Epithelial stem cell mutations that promote squamous cell carcinoma metastasis


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Abstract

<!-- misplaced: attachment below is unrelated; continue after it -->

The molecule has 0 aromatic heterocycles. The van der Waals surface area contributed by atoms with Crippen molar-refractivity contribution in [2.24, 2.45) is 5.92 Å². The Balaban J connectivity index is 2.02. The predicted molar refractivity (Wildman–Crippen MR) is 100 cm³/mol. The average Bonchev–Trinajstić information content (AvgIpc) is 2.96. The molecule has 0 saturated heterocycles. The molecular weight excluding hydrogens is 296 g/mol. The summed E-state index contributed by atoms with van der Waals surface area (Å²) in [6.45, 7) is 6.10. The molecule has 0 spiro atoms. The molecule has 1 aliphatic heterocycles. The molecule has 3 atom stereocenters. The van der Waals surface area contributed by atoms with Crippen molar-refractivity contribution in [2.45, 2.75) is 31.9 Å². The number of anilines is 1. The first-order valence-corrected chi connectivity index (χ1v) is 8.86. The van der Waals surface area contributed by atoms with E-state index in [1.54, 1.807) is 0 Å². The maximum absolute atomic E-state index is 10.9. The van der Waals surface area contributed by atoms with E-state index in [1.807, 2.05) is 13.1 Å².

Squamous cell carcinomas (SCCs) originate in stratified epithelia, with a small subset becoming metastatic. Epithelial stem cells are targets for driver mutations that give rise to SCCs, but it is unknown whether they contribute to oncogenic multipotency and metastasis. We developed a mouse model of SCC by targeting two frequent genetic mutations in human SCCs, oncogene KrasG12D activation and Smad4 deletion, to mouse keratin 15–expressing (K15+) stem cells. We show that transgenic mice developed multilineage tumors, including metastatic SCCs. Among cancer stem cell–enriched (CSC-enriched) populations, those with increased side population (SP) cells correlated with epithelial-mesenchymal transition (EMT) and lung metastasis. We show that microRNA-9 (miR-9) contributed to SP expansion and metastasis, and miR-9 inhibition reduced the number of SP cells and metastasis. Increased miR-9 was detected in metastatic human primary SCCs and SCC metastases, and miR-9–transduced human SCC cells exhibited increased invasion. We identified α-catenin as a predominant miR-9 target. Increased miR-9 in human SCC metastases correlated with α-catenin loss but not E-cadherin loss. Our results demonstrate that stem cells with KrasG12D activation and Smad4 depletion can produce tumors that are multipotent and susceptible to EMT and metastasis. Additionally, tumor initiation and metastatic properties of CSCs can be uncoupled, with miR-9 regulating the expansion of metastatic CSCs.

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